In April 2000 the state Duma voted to deny the motions. All records appertaining to the Ryazan incident were sealed for 75 years.
THE WEIGHT OF CIRCUMSTANTIAL EVIDENCE
In March 2001 a number if Islamist extremist terror suspects were sentenced in connection with the Buynaksk bombing. No physical, witness or forensic evidence placed any of the accused at the scene of the explosion. All the evidence against them related to general acts of terrorism and the commissioning of terrorism.
All mention of RDX and hexogen was removed from the official apartment bombing narrative following the Ryazan incident. By 2002 the bombs were said to have been ammonium nitrate and aluminium based. It was as if the inital findings never existed and no one ever mentioned RDX (hexogen.)
The supposed mastermind behind the campaign Ibn al-Khattab was allegedly assassinated by the FSB in 2002. Another suspect, Yusuf Krymshamkhalov, was sentenced in 2003 to life imprisonment for his alleged part in the Moscow bombings as was Adam Dekkushev for his suspected role in the Volgodonsk bombing.
The trial of Krymshamkhalov and Dekkushev was heard in secret, without a jury. The convictions were based upon interrogation statements submitted to the court by the FSB.
To date, there is no evidence that any of the Russian apartment bombings were carried out by terrorists. All named suspects have either died or supposedly remain at large. Even the convictions of Krymshamkhalov and Dekkushev were for activities related to the commissioning of terrorism.
There is no evidence that any of the Russian apartment bombs were planted by terrorists. By contrast, the evidence indicating that elements within the FSB orchestrated the attacks is overwhelming.
— The FSB planted a device in Ryazan that was initially disarmed by bomb disposal experts. Ryazan investigators discovered that the bomb was real and identified the explosive as RDX (Hexogen). Ryazan officials presented physical evidence of a timer device with an active explosive charge. It was only months later, after he had spent some time being interrogated by the FSB and had lost his job, that bomb disposal expert Yuri Tkachenko changed his story about the equipment he had used. At no stage did he concede that the the device was anything other than a real bomb, only that his analysis could have been “contaminated.”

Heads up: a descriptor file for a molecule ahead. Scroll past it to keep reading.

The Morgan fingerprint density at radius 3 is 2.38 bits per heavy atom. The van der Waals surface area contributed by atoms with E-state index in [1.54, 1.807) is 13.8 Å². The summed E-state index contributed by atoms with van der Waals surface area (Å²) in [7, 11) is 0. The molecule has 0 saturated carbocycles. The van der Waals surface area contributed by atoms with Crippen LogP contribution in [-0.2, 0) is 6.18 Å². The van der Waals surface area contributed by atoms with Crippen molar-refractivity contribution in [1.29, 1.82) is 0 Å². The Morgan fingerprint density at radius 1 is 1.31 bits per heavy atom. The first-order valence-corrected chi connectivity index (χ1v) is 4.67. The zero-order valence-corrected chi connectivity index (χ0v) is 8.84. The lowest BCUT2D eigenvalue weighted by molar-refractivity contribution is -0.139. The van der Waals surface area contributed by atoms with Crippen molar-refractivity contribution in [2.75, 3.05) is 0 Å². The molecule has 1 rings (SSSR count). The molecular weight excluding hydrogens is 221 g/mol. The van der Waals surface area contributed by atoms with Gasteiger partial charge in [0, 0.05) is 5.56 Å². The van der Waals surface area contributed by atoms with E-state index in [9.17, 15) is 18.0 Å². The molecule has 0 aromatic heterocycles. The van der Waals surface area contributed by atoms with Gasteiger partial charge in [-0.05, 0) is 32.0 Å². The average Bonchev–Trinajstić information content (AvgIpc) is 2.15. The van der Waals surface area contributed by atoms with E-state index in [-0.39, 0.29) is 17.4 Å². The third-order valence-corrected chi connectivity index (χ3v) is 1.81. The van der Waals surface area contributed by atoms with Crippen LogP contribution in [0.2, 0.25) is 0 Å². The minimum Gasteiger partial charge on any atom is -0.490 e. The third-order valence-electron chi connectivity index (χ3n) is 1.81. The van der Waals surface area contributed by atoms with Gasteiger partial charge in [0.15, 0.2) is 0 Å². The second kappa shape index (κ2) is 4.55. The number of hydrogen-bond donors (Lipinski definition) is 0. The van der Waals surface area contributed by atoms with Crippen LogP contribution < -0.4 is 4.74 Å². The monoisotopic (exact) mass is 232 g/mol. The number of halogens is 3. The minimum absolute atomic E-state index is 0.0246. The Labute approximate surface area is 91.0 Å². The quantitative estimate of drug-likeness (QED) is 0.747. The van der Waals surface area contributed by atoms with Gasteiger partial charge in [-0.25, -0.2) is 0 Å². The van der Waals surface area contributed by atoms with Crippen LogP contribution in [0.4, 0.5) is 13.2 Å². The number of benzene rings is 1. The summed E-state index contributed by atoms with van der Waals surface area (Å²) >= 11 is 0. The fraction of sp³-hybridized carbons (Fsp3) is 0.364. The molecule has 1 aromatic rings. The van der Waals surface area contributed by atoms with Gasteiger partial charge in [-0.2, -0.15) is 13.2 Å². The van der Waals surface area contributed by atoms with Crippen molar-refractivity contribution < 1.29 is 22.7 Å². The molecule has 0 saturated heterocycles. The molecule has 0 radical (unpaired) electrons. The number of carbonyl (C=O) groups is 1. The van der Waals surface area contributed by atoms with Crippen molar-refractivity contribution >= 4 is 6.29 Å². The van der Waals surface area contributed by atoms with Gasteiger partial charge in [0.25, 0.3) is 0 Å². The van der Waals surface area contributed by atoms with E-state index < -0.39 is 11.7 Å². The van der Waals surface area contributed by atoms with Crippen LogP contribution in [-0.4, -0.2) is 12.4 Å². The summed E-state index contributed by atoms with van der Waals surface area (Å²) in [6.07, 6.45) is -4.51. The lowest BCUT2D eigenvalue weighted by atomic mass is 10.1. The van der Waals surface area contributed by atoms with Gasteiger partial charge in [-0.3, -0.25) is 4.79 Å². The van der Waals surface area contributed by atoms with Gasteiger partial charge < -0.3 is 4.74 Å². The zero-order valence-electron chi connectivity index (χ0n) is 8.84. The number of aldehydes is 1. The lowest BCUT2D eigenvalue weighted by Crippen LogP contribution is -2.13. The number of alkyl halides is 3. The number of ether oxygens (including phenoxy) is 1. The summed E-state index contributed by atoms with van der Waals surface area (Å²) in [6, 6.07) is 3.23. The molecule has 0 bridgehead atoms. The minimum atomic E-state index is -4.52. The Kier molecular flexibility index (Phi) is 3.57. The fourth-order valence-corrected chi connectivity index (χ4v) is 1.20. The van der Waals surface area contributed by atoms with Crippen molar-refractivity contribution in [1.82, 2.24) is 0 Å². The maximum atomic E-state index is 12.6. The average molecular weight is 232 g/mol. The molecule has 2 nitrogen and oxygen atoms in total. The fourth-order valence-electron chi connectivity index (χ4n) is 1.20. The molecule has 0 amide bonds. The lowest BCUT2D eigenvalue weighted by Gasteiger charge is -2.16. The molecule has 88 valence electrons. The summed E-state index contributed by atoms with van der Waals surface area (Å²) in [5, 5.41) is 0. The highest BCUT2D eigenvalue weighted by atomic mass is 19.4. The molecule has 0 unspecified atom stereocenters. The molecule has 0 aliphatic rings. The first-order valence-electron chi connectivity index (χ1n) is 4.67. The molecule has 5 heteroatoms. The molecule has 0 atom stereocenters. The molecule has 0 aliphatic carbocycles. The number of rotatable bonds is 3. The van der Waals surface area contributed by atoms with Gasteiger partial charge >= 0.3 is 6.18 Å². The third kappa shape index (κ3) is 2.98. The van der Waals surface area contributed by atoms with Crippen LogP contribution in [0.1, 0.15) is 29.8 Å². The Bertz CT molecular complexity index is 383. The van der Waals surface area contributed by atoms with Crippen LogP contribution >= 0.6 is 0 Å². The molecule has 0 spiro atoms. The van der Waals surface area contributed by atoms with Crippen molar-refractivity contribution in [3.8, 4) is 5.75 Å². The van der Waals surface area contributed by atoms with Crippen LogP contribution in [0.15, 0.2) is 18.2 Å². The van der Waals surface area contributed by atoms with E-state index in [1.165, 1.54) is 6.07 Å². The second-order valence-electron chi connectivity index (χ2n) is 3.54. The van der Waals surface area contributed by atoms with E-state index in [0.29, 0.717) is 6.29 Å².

— The Ryazan police, local FSB, Ryazan residents and all other officials understood that the device was an active bomb with a functioning timer set to explode at 5.30am.
— Traces of the same RDX explosive were found at other apartment bombings. This was confirmed by the Director of the FSB, the head of EMERCOM and other Russian officials during the initial investigation. The Ryazan bomb appeared to be of the same construction as the other bombs used in the apartment bombings.
— The placement of the Ryazan bomb, targeting a poorer, civilian community and situated to bring down their apartment building, followed exactly the same targetting and victim profile as the other apartment bombs, allegedly planted by terrorists. Even the Buynaksk bombing was directed against innocent families.
— The supposed terrorist campaign ceased following the temporary detention of the FSB agents in Ryazan. There were no more attacks. The exposure of the FSB’s secret training methods coincided precisely with the end of the real terror campaign. It was only once the plot was discovered and the story about an alleged “training exercise” emerged, that the terror campaign ceased.
— The supposed mastermind of the campaign, Ibn al-Khattab, specifically denied his involvement, eschewing the chance to take credit. The only named terrorist group that allegedly claimed responsibility (the Liberation Army of Dagestan) didn’t exist.
— A journalist reported that Russian state officials had told him about “loud terrorist acts” that would deliver “great shocks” to Moscow two months prior to such attacks occurring.
— The speaker of the State Duma received a note from a state official relaying news of the Volgodonsk bombing three days before it happened.
— The Prime Minister of Russia effectively expressed an opinion that the best thing about the Ryazan incident was that it showed the Russian people were living in fear.
— Russian investigators and officials repeatedly identified the detected presence of the explosive RDX at the scenes of the apartment bombings. Following the Ryazan incident, where RDX was once again detected by bomb disposal experts, the FSB and other state officials changed their story and claimed that RDX had never been identified, thoroughly contradicting their own previous statements.